Paper published in Neurobiology of Aging!

Our paper on the effects of estradiol treatment on circadian rhythms in a rat model of menopause was published in Neurobiology of Aging! In this paper, we demonstrate that circadian rhythms in body temperature and activity can be boosted by exogenous estradiol treatment in aged rats, and this effect persists even when the treatment is delayed 3 months following ovariectomy (modeling menopause start). See the paper at this link.

Estradiol enhances biological rhythms in aged female rats.

Estradiol enhances biological rhythms in aged female rats.

K99/R00 Application receives best possible impact score!

My K99/R00 Pathway to Independence grant to the National Cancer Institute was discussed on 6/27/19, and the following day was assigned an impact score of 10! Grants are scored on their potential impact from a score of 10 (best) to 90 (worst) in 1 point increments. This indicates that the grant will likely be funded. I am blown away by this score, and can’t wait to get started on the science! The grant is titled “Neuromodulation of subcortical circuits controlling cancer growth & metastasis”.

Paper published in Molecular Psychiatry!

Our paper “Acute exposure to low-level light at night is sufficient to induce neurological changes and depressive-like behavior” has been published in Molecular Psychiatry. This work consists of a series of simple experiments demonstrating that short-duration (3 days) exposure to low levels of light at night can drastically alter depressive-like behavior and hippocampal gene expression. This is also the last paper I have from my graduate school lab ! A little fact about this paper…during the completion of this study we did behavioral testing every day for 2 months (including weekends etc…)!

Our paper demonstrates that low levels of light at night influence the expression of vascular endothelial growth factor (VEGF) and its receptors, along with cytokine mRNA, in the murine hippocampus. Pictured above is DyLight-594 labeled tomato lectin (red), which labels all active capillaries in the brain (Credit: JCB)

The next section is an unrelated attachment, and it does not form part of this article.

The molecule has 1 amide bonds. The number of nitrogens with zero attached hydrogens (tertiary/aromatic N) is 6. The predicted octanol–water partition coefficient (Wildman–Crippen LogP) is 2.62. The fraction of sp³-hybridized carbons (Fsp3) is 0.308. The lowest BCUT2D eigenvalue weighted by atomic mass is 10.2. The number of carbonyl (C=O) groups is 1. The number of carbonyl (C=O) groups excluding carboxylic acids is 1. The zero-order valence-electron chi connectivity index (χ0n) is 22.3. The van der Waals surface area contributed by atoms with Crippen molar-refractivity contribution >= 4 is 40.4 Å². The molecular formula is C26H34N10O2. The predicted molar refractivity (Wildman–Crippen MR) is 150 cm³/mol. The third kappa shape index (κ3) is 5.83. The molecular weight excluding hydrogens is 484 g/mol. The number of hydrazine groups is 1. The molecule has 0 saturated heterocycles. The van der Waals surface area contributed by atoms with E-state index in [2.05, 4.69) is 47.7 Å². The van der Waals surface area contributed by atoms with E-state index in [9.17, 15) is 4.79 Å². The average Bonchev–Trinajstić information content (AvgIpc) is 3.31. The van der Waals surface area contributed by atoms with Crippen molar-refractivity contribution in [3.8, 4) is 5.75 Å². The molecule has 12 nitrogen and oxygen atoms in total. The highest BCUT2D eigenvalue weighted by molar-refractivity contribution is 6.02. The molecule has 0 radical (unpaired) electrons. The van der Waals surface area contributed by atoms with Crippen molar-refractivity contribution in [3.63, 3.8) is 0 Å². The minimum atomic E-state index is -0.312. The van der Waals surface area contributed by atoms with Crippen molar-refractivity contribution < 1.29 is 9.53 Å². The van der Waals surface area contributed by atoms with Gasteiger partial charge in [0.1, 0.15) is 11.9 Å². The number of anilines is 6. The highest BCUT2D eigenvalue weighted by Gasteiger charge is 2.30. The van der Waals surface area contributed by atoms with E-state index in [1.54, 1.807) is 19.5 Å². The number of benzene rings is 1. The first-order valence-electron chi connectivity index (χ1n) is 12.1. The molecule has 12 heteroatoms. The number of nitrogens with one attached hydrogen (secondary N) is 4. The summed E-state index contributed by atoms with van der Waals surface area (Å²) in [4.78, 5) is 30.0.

Our paper demonstrates that low levels of light at night influence the expression of vascular endothelial growth factor (VEGF) and its receptors, along with cytokine mRNA, in the murine hippocampus. Pictured above is DyLight-594 labeled tomato lectin (red), which labels all active capillaries in the brain (Credit: JCB)

New review paper available online as a preprint

William Walker II and myself have put up a new preprint of our paper “Molecular mechanisms of cancer-induced sleep disruption” to preprints.org . This is my first time publishing a pre-print….and I like it so far! In this review, we discuss emerging research that links the brain and cancer in the periphery. Specifically, we highlight how this cross-talk alters the host response to tumors, causing ‘collateral damage’ like sleep disruption, systemic inflammation, metabolic changes, and anorexia/cachexia.

figureone.jpg

Paper accepted in Molecular Psychiatry !

After a long review process, a paper that we began working on over two years ago has been accepted for publication in Molecular Psychiatry. It is titled “Acute Exposure to Low Level Light at Night is Sufficient to Induce Neurological Changes and Depressive-like Behavior” with William Walker II as the lead author. The paper demonstrates that as little as 3 days of exposure to dim light at night induces larges changes in central gene expression and the development of depressive like behavior. Glad that this is seeing the light of day !

Acute changes in locomotor behavior in response to light at night.

Acute changes in locomotor behavior in response to light at night.